Cummins to make hybrids
AROUND the world, the enormous power of dieselelectric hybrids has not gone out of fashion since the late 1800s, and they are still used to drive trains, giant trucks and electric trams.
Diesel smoke is, however, rapidly going out of fashion and more cities are joining Athens, Madrid, Mexico City, Mumbai, Oslo, Paris and Stuttgart, which last year announced they will phase out the use of diesel engines on their streets by 2025.
This is why Cummins, an American company known for its diesel engines, last week announced it will start making natural gas engines as well as fully electric or hybrid powertrains. Cummins already has significant experience in the electrified powertrains but the company is now exploring partnerships with other groups to ensure the development of leading technology in energy storage, power electronics, traction motor systems and component control for commercial applications to start selling all-electric truck engines from 2019.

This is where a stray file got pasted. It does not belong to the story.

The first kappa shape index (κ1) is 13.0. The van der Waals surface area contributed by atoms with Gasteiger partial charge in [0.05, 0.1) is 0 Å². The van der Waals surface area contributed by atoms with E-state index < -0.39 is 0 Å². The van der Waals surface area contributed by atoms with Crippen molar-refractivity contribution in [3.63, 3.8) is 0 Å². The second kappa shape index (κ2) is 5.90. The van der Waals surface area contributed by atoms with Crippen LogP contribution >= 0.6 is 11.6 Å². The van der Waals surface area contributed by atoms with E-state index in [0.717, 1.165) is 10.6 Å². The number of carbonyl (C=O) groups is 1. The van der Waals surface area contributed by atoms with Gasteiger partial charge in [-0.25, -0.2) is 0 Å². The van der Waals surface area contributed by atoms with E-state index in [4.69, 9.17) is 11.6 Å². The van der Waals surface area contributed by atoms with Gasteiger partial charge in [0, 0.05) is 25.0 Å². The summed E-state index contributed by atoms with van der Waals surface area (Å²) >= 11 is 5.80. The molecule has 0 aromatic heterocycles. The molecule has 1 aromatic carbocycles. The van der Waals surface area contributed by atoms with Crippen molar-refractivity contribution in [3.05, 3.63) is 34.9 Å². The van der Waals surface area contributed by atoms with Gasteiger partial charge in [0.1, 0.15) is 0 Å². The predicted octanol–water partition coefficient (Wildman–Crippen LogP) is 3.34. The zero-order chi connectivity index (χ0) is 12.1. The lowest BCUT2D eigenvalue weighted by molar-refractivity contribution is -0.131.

The electric drivetrains from Cummins will compete with the electric medium delivery truck from Mitsubishi Fuso, as well China’s BYD drivetrains, and the Nikola 1, an electric truck with a hydrogen fuel cell that is currently undergoing proof of concept in the U.S.
Meanwhile in Europe, bus operator Nobina has ordered 13 electric Volvo buses, which will operate in the Swedish city Malmö from the end of next year.
This is the biggest single order so far for the Volvo 7900 Electric and marks one of the biggest drives for all-electric bus traffic in Sweden.
Volvo’s electric buses recently started operating in the city of Differdange in Luxembourg. In addition to the all-electric Volvo 7900 Electric, the Volvo buses range of electrified vehicles encompasses hybrid buses and electric hybrid (plug-in hybrid) models.
The company has sold more than 3 500 electrified Volvo buses globally.
The 12-metre-long city bus uses 80% less energy than a corresponding diesel bus and its lithium-ion battery bank recharges under over-hard gantries within three to six minutes.
One of 3 500 full-electric Volvo buses recharging at a bus stop, a process that takes less than six minutes.